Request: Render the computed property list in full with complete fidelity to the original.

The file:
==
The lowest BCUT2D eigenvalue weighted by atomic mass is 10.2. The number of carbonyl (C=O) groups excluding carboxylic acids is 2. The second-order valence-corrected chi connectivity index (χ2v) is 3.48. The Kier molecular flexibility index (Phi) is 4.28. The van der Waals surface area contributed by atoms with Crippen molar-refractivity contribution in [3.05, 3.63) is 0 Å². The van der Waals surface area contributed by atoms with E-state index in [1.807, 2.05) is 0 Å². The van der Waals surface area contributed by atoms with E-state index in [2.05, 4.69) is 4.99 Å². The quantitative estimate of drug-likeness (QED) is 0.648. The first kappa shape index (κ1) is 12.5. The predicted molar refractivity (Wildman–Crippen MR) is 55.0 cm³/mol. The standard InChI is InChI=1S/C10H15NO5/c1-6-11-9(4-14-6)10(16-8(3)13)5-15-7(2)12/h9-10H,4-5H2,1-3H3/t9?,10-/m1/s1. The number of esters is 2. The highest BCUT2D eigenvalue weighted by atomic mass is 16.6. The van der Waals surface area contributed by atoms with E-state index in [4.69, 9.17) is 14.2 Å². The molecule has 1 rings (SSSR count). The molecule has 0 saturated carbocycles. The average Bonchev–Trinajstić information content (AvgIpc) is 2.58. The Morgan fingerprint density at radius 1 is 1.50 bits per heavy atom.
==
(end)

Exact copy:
The lowest BCUT2D eigenvalue weighted by atomic mass is 10.2. The number of carbonyl (C=O) groups excluding carboxylic acids is 2. The second-order valence-corrected chi connectivity index (χ2v) is 3.48. The Kier molecular flexibility index (Phi) is 4.28. The van der Waals surface area contributed by atoms with Crippen molar-refractivity contribution in [3.05, 3.63) is 0 Å². The van der Waals surface area contributed by atoms with E-state index in [1.807, 2.05) is 0 Å². The van der Waals surface area contributed by atoms with E-state index in [2.05, 4.69) is 4.99 Å². The quantitative estimate of drug-likeness (QED) is 0.648. The first kappa shape index (κ1) is 12.5. The predicted molar refractivity (Wildman–Crippen MR) is 55.0 cm³/mol. The standard InChI is InChI=1S/C10H15NO5/c1-6-11-9(4-14-6)10(16-8(3)13)5-15-7(2)12/h9-10H,4-5H2,1-3H3/t9?,10-/m1/s1. The number of esters is 2. The highest BCUT2D eigenvalue weighted by atomic mass is 16.6. The van der Waals surface area contributed by atoms with E-state index in [4.69, 9.17) is 14.2 Å². The molecule has 1 rings (SSSR count). The molecule has 0 saturated carbocycles. The average Bonchev–Trinajstić information content (AvgIpc) is 2.58. The Morgan fingerprint density at radius 1 is 1.50 bits per heavy atom.